Page 3: Hackers behind a ransomware attack on legal services firm Law In Order have withdrawn their public threat to release allegedly stolen data, as the company refused to say whether it paid a ransom.

Page 4: The federal government’s top business adviser on the COVID-19 recovery, Nev Power, has warned the political clash and trade spats with China are of ‘‘great concern’’ for all Australians because the two economies are very dependent on each other.

Page 6: Tourism bosses warn that West Australian Premier Mark McGowan’s insistence he would shut the border again if a new coronavirus outbreak occurs would unnecessarily smother the travel sector’s recovery.

US vaccine candidate Moderna has achieved 100 per cent efficacy against severe COVID-19 disease and has filed an application for ‘‘emergency use authorisation’’ with the US Food and Drug Administration.

Page 10: The Reserve Bank of Australia has kept interest rates on hold at 0.1 per cent and has maintained the size of its $100 billion quantitative easing program, suggesting the economy is now recovering much faster than expected.

Page 11: Australian meat exporters face an uphill battle to hold on to market share as Middle East nations hit by the weak oil prices slash subsidies aimed at providing their citizens with high quality food.

Page 14: Departing Freedom Foods Group chairman Perry Gunner has blamed the company’s accounting scandal on the former chief executive and chief financial officer, and the external auditor Deloitte.

Page 16: Buy now, pay later provider Limepay is capitalising on the sector’s recent market momentum, banking $21 million ahead of an initial public offering planned for mid-2021.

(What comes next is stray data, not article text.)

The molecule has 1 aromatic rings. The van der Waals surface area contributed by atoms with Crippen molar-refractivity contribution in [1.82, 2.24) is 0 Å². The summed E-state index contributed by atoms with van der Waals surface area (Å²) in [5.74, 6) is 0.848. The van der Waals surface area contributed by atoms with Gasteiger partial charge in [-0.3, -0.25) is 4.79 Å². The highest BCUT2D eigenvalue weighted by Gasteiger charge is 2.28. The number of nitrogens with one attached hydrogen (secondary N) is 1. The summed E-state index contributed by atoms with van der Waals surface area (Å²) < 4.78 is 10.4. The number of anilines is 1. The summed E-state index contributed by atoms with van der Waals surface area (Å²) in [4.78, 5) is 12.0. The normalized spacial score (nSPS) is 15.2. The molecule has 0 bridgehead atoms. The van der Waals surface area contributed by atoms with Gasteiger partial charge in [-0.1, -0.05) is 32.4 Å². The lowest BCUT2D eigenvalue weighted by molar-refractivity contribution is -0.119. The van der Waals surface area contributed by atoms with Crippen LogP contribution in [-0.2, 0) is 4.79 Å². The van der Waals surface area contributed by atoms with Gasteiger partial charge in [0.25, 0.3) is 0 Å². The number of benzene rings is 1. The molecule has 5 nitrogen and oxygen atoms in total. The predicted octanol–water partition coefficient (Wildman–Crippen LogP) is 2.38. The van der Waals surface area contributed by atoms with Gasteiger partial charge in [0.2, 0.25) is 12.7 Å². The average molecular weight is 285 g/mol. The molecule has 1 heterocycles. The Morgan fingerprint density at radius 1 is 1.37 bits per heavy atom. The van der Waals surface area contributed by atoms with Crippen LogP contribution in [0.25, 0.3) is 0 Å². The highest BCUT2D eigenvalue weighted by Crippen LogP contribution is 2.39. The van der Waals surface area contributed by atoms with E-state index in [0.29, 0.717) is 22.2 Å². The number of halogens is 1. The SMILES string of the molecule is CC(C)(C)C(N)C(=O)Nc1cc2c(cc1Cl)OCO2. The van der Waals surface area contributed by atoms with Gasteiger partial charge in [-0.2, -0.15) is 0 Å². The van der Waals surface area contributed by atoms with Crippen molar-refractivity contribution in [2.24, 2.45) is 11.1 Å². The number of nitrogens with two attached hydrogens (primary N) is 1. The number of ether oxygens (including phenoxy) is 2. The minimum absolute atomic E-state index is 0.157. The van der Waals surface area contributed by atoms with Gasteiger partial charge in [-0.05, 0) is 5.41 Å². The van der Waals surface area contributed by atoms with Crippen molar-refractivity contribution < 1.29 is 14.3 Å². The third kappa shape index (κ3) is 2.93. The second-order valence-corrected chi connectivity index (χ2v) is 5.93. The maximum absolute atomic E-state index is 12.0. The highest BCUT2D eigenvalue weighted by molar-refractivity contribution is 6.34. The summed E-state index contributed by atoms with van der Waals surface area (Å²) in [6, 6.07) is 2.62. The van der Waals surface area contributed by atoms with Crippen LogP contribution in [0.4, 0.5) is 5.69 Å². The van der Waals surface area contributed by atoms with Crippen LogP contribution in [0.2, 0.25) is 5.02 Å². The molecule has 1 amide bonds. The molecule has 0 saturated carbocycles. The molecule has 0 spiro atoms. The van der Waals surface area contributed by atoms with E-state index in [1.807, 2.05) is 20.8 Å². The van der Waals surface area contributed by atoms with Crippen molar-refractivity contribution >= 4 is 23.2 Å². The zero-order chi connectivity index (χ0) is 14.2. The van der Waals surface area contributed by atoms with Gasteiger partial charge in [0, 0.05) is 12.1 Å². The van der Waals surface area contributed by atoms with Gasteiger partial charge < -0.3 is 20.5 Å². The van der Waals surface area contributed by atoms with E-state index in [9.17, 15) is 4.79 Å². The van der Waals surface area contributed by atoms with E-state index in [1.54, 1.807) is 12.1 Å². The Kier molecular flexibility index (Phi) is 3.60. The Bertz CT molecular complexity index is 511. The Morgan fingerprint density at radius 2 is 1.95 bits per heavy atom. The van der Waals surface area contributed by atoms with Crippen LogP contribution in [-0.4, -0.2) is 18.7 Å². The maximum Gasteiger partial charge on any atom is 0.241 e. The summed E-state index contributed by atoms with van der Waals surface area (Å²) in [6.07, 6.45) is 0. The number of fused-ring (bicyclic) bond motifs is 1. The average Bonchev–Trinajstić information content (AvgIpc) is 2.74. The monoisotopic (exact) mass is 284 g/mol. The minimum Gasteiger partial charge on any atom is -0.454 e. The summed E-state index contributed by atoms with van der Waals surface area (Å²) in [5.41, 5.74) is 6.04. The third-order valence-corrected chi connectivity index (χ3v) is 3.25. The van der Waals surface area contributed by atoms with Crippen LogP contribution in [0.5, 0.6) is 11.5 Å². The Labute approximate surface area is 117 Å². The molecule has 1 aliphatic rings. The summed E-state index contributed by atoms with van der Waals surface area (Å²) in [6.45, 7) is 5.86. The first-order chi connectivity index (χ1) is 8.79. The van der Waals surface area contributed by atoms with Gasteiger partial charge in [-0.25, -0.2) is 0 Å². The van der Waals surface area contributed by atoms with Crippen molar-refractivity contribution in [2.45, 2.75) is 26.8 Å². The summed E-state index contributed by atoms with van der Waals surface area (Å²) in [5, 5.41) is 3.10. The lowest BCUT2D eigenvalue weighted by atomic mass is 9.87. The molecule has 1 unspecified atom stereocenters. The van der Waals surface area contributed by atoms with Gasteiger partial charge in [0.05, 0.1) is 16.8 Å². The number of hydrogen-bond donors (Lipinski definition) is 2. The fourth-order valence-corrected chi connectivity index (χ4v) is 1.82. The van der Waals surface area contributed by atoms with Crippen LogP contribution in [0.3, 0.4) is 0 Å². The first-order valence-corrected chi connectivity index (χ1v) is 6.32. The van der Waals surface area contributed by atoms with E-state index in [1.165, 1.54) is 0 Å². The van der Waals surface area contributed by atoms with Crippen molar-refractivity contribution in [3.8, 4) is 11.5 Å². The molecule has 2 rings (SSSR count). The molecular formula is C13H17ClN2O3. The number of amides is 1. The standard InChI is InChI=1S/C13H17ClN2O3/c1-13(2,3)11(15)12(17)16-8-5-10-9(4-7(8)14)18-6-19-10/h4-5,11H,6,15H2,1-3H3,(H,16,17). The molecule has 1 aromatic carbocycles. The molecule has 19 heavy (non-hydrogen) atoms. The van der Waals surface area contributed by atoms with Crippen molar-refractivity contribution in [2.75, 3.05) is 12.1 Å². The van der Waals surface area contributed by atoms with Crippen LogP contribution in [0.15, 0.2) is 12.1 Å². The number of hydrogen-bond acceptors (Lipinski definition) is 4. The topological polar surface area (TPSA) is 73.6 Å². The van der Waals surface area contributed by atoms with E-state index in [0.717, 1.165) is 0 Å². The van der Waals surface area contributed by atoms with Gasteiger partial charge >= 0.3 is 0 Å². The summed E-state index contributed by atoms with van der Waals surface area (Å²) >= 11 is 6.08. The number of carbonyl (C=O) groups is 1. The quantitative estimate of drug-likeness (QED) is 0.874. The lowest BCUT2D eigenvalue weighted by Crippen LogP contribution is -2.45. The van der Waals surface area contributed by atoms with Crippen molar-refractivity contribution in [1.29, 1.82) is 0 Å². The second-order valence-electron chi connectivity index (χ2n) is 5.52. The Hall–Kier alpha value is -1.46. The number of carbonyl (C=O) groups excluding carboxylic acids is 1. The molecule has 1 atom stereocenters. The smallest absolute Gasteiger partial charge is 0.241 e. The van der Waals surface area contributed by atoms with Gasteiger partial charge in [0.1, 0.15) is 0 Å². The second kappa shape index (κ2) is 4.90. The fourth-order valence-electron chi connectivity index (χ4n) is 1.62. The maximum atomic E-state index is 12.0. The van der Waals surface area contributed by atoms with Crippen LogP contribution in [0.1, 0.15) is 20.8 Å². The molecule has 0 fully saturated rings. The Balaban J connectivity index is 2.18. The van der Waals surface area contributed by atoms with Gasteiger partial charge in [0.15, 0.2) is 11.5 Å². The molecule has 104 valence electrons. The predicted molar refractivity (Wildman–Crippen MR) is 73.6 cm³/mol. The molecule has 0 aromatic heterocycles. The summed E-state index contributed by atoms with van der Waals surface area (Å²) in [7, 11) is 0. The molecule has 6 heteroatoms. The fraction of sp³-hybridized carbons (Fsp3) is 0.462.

Page 17: Rio Tinto chairman Simon Thompson has visited the remains of Juukan Gorge in Western Australia, in a significant step towards mending relations with traditional owners in the region responsible for the vast majority of Rio’s earnings.

Page 18: A deal struck between CIMIC and TasWater to build dams and sewerage plants in Tasmania has been criticised by local companies, which say Australia’s biggest construction company is drawing up ‘‘unethical’’ contracts.

Page 19: Rio Tinto has been accused of ‘‘oppressive’’ behaviour and threatened with legal action if it forces Turquoise Hill Resources to solve its financial woes with a dilutive, multibilliondollar equity raising.

 

 

The Australian

Page 1: State government debt will more than double to nearly $500bn within four years, exceeding the peak level of borrowing as a share of GDP reached in the early 1990s recession and leaving states exposed to credit rating downgrades.

Australian embassy officials have met Chinese counterparts in Beijing to seek a formal apology over the offensive fake war crimes meme shared by a senior communist official, as Five Eyes security allies rallied behind Scott Morrison.

Page 2: The ABC’s flagship current affairs program is facing questions from the Morrison government over whether a private investigator conducted covert surveillance on senior ministers at taxpayer expense during the compilation of its report exposing the private lives of politicians.

Page 5: Fewer than 150 job-seekers have accessed assistance payments of up to $6000 encouraging Australians to temporarily move into the regions for at least six weeks, sparking a recruitment drive by the Morrison government to fill more than 26,000 farm jobs.